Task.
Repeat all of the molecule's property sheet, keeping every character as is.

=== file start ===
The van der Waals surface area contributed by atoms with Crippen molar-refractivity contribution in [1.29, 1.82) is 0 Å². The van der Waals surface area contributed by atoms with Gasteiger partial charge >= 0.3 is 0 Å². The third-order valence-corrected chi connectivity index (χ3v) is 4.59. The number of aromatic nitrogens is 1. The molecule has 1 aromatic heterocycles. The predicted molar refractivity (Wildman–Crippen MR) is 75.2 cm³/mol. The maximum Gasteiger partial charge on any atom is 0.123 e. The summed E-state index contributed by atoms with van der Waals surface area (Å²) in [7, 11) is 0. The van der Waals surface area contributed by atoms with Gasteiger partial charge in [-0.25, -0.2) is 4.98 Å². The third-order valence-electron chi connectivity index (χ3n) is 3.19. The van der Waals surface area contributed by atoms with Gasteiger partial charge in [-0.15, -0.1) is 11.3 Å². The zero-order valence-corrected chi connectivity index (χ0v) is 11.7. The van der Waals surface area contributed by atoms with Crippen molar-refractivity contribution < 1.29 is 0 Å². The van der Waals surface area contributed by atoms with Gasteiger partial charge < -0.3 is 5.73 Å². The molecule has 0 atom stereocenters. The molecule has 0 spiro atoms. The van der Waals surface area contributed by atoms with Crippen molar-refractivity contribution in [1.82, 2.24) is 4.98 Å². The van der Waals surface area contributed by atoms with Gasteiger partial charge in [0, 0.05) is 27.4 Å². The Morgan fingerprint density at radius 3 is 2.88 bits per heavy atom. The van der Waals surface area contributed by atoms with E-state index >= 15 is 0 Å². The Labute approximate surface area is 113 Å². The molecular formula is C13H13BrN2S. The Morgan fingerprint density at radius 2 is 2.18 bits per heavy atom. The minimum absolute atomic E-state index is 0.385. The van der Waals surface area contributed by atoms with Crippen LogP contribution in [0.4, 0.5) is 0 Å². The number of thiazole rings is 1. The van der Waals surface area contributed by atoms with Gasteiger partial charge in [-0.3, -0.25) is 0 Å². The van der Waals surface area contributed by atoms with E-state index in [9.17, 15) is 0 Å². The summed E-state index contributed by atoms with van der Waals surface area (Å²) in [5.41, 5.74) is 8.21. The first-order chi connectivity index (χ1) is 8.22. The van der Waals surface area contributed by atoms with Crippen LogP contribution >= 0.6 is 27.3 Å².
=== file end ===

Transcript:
The van der Waals surface area contributed by atoms with Crippen molar-refractivity contribution in [1.29, 1.82) is 0 Å². The van der Waals surface area contributed by atoms with Gasteiger partial charge >= 0.3 is 0 Å². The third-order valence-corrected chi connectivity index (χ3v) is 4.59. The number of aromatic nitrogens is 1. The molecule has 1 aromatic heterocycles. The predicted molar refractivity (Wildman–Crippen MR) is 75.2 cm³/mol. The maximum Gasteiger partial charge on any atom is 0.123 e. The summed E-state index contributed by atoms with van der Waals surface area (Å²) in [7, 11) is 0. The van der Waals surface area contributed by atoms with Gasteiger partial charge in [-0.25, -0.2) is 4.98 Å². The third-order valence-electron chi connectivity index (χ3n) is 3.19. The van der Waals surface area contributed by atoms with Gasteiger partial charge in [-0.15, -0.1) is 11.3 Å². The zero-order valence-corrected chi connectivity index (χ0v) is 11.7. The van der Waals surface area contributed by atoms with Crippen molar-refractivity contribution < 1.29 is 0 Å². The van der Waals surface area contributed by atoms with Gasteiger partial charge < -0.3 is 5.73 Å². The molecule has 0 atom stereocenters. The molecule has 0 spiro atoms. The van der Waals surface area contributed by atoms with Crippen molar-refractivity contribution in [1.82, 2.24) is 4.98 Å². The van der Waals surface area contributed by atoms with Gasteiger partial charge in [0, 0.05) is 27.4 Å². The Morgan fingerprint density at radius 3 is 2.88 bits per heavy atom. The van der Waals surface area contributed by atoms with E-state index >= 15 is 0 Å². The Labute approximate surface area is 113 Å². The molecular formula is C13H13BrN2S. The Morgan fingerprint density at radius 2 is 2.18 bits per heavy atom. The minimum absolute atomic E-state index is 0.385. The van der Waals surface area contributed by atoms with Crippen LogP contribution in [0.4, 0.5) is 0 Å². The number of thiazole rings is 1. The van der Waals surface area contributed by atoms with Gasteiger partial charge in [-0.3, -0.25) is 0 Å². The van der Waals surface area contributed by atoms with E-state index in [9.17, 15) is 0 Å². The summed E-state index contributed by atoms with van der Waals surface area (Å²) in [5.41, 5.74) is 8.21. The first-order chi connectivity index (χ1) is 8.22. The van der Waals surface area contributed by atoms with Crippen LogP contribution >= 0.6 is 27.3 Å².